What are some effective venues for teaching? All of them can be. Play around. Be flexible. Some inspiration:

  • Traditional lecture (requires extensive preparation)
  • Mini-talk (limited prep time)
  • Set aside time (e.g. attending or resident rounds)
  • Back to bedside (some prep)
  • Computer-assisted (some prep)
  • Spontaneous, ad hoc (maybe no prep)

He who studies medicine without books sails an uncharted sea, but he who studies medicine without patients does not go to sea at all. William Osler

Clinical teaching ultimately requires clinical time. All of the theory and simulation in the world cannot, in the end, take the place of seeing real patients. We do have to balance the demands of teaching with patient care. But there are definitely effective and creative ways of doing both, so that the two activities complement and enhance each other. One method is The One Minute Preceptor. The One Minute Preceptor consists of 6 steps designed to structure the interaction between the teacher and learner:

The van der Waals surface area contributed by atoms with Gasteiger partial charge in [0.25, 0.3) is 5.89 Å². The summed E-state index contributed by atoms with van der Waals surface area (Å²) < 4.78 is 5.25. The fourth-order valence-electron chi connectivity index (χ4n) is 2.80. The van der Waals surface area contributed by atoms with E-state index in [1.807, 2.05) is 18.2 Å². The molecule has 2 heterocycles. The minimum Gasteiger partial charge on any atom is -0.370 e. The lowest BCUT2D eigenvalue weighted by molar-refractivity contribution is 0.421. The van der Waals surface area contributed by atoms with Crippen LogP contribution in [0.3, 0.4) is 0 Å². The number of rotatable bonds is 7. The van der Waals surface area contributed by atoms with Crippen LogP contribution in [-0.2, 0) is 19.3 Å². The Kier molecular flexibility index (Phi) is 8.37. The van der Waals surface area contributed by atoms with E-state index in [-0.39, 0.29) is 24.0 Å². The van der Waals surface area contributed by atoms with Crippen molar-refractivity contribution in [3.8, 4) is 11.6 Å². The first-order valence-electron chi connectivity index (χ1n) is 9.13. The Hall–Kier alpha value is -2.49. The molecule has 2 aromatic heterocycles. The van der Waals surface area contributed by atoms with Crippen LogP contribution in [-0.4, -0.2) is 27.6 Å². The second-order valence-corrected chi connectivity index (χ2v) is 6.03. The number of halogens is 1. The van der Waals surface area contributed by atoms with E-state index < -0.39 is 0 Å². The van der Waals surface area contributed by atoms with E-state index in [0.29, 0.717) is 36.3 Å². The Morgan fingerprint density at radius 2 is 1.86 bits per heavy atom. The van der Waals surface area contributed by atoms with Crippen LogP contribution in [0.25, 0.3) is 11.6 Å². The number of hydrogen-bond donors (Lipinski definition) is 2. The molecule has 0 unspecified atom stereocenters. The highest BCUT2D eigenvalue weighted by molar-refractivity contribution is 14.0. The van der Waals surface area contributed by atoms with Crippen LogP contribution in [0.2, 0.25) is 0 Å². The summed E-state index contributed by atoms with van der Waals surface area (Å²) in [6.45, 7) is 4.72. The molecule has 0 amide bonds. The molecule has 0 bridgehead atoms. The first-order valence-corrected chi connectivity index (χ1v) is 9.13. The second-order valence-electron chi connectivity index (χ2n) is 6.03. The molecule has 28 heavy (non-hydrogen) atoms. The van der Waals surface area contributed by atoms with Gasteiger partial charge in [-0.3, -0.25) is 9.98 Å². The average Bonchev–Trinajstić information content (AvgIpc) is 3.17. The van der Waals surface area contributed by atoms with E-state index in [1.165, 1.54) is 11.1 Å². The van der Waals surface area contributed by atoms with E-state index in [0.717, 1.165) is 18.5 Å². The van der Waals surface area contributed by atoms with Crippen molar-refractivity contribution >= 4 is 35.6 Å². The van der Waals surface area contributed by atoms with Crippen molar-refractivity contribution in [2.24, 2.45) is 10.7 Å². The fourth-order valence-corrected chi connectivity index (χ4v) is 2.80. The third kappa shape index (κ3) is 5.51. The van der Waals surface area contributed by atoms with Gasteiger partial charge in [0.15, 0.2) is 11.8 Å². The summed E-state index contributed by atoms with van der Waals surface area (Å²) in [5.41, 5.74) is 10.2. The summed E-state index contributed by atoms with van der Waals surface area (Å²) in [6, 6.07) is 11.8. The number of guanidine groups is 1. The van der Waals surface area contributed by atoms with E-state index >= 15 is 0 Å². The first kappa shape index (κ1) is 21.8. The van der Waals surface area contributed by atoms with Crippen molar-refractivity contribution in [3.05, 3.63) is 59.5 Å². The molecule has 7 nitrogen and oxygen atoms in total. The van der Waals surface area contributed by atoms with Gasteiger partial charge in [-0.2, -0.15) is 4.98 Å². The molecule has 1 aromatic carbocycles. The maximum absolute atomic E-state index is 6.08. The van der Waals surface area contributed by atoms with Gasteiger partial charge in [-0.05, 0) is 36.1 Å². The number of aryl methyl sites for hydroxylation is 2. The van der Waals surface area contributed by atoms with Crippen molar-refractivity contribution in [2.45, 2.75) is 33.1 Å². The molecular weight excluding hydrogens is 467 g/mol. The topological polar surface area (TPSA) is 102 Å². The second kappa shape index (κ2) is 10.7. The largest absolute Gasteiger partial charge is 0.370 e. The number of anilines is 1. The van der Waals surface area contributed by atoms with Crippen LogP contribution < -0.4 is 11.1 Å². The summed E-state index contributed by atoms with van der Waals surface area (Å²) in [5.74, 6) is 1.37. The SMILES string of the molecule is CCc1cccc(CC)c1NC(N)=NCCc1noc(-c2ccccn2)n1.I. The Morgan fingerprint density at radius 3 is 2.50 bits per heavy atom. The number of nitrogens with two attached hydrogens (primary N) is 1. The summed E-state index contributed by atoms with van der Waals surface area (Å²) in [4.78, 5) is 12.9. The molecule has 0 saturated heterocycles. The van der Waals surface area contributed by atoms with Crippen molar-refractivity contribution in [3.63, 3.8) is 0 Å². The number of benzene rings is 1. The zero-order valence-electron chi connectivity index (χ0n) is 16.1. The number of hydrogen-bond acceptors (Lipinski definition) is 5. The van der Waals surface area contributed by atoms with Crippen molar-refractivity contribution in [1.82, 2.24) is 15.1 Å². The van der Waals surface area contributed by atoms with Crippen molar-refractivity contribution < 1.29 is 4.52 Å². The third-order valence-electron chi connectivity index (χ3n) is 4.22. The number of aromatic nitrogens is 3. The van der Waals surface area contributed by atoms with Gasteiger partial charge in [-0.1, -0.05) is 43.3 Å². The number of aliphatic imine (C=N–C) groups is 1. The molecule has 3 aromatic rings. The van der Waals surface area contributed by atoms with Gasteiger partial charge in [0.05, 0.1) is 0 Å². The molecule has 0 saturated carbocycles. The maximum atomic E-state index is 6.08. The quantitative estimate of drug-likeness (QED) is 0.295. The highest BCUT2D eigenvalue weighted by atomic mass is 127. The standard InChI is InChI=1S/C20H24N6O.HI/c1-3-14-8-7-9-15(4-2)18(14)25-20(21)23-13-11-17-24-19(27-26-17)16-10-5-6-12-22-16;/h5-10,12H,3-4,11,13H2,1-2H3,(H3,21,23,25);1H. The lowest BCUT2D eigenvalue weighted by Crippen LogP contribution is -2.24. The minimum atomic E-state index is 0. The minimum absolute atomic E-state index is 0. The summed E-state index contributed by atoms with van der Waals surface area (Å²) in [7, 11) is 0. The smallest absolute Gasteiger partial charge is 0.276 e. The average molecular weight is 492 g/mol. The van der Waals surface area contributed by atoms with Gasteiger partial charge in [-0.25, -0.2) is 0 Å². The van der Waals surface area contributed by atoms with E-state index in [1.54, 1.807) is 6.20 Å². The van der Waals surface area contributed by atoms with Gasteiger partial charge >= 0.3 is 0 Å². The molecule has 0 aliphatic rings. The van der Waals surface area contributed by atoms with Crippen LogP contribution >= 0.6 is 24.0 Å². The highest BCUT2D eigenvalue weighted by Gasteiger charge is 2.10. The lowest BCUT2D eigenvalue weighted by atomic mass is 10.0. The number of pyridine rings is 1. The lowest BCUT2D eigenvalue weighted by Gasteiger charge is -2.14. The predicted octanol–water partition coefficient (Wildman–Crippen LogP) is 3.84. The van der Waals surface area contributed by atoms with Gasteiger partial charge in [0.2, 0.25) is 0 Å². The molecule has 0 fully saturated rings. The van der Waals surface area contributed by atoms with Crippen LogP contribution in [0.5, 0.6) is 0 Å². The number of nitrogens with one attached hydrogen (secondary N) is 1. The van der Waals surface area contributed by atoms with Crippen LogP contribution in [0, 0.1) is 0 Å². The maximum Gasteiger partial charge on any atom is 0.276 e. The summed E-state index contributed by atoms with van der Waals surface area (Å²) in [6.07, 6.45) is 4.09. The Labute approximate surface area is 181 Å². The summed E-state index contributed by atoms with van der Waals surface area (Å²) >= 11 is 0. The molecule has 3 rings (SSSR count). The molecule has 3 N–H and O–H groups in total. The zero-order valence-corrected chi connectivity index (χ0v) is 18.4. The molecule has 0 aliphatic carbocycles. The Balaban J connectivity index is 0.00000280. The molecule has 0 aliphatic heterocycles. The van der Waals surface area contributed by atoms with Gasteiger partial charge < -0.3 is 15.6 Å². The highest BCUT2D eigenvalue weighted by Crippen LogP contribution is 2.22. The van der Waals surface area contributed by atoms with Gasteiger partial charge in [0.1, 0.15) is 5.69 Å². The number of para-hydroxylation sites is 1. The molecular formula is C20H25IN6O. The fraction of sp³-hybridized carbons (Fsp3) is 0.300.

1. Get a Commitment
  2. Probe for Supporting Evidence
  3. Reinforce What Was Done Well
  4. Give Guidance About Errors and Omissions
  5. Teach a General Principle
  6. Conclusion

If you’ve read this far, thanks. I am passionate about teaching and you probably are too.

To conclude, here’s ten simple things that I would recommend you take away from all this and utilize on your way to becoming a successful teacher of medical students:

  1. Remember what it was like to be a student (and don’t repeat the mistreatments you experienced).
  2. Engage and be kind to students.
  3. Tell them what you expect of them (and what they can expect of you).
  4. Always give them the benefit of a doubt.
  5. Ask them what they need and/or want to learn.
  6. Have mini-lectures always ready.
  7. Talk to them about what you are reading.
  8. Narrate to them your thoughts while working up a patient or your steps during surgery or procedures.
  9. Let them do stuff.
  10. Give them feedback (in private).

Do just these things and you will be a fantastic teacher.